Chamber is done with schools that disapprove of homosexuality | NOW



The Lower House wants an end to the admission statement that some reformational schools use in which homosexuality is rejected. If parents do not sign such a statement, a school may refuse their children.

SP, D66, GroenLinks, PvdA and VVD find the statement “completely unacceptable” and ask the cabinet to end it “urgently”.

The parties responded to a story Faithful of Monday in which two gay people in their twenties talk about their experiences at a reformational school. Their parents had to sign such an ‘identity statement’ rejecting homosexuality.

Minister Arie Slob (Education) said on Monday in a parliamentary debate on citizenship education that schools may do this under the guise of freedom of education. However, there must be “a safe school climate” in the school, the minister emphasized. He recognized that this can create “a field of tension”.

Citizenship education should, on the contrary, ensure that students are taught “knowledge and respect” about “the basic values ​​of the democratic constitutional state”.

‘Safety and rejection of homosexuality do not go together’

But that security and the freedom to reject homosexuality do not go together, according to D66 MP Paul van Meenen, among others.

“Parents go to that school with their eleven-year-old child who has not yet developed sexually. Then they have to sign a statement, otherwise their child won’t come in. After that, that child develops and becomes unsafe because that statement has been signed. environment with such a statement are safe? “asked Van Meenen.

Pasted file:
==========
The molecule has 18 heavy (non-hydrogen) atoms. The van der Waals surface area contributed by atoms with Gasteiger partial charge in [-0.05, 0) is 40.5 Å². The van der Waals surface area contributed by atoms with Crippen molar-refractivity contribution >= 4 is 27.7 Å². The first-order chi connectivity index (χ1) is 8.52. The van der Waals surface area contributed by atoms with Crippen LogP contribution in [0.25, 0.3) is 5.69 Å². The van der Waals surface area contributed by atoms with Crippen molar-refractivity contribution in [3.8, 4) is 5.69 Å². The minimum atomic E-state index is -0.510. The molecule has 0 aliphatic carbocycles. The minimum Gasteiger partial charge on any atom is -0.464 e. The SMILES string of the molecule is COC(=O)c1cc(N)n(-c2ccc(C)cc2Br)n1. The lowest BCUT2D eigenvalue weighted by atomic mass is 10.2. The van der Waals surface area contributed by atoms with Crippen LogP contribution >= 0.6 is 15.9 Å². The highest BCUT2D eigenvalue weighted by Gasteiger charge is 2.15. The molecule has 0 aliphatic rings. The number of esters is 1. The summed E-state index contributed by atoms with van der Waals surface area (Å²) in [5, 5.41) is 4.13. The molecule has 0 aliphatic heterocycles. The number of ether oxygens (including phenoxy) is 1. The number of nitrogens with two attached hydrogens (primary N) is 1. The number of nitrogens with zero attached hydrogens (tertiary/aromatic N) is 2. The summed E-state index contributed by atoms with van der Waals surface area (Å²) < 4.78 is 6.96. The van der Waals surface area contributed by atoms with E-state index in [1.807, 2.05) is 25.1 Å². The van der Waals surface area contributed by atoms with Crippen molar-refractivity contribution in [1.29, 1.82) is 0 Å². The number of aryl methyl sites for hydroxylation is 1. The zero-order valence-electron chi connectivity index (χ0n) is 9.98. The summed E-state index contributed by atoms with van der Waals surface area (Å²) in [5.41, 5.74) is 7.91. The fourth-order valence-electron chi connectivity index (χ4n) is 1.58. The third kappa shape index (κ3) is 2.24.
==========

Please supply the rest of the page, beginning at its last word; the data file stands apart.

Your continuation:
Slob surprised the MPs by stating that a school “has the constitutionally the freedom” to request such an identity statement. “Schools are allowed to impose admission requirements.”

“This is really difficult to reconcile,” said PvdA member Kirsten van den Hul about Slob’s answer. “There is no equality when a distinction is made in sexual orientation.”

SP member Peter Kwint: “This kind of nonsense must be over.”

Fundamental freedoms collide

Here two fundamental rights collide. On the one hand, there is the freedom of education, but on the other, everyone is equal before the law, regardless of religion, belief, political affiliation, race or gender.

“Whoever would be in my place here, regardless of the composition of the cabinet, that is the elaboration of Article 23 of the Constitution,” said Slob. But, the minister added: “That freedom also includes responsibility. So you can never unilaterally appeal to the freedom of education.”

If you want to put an end to statements like this, the Constitution must be amended. “We can’t just put an end to that,” Slob concluded. “That might be an eyesore.”

It is not new that schools use such statements. Data journalist platform Pointer found out at the beginning of this year that of the 170 reformational schools in primary or secondary education, 137 schools request a statement to endorse their positions. Of those 137 schools, 34 are opposed to homosexuality.

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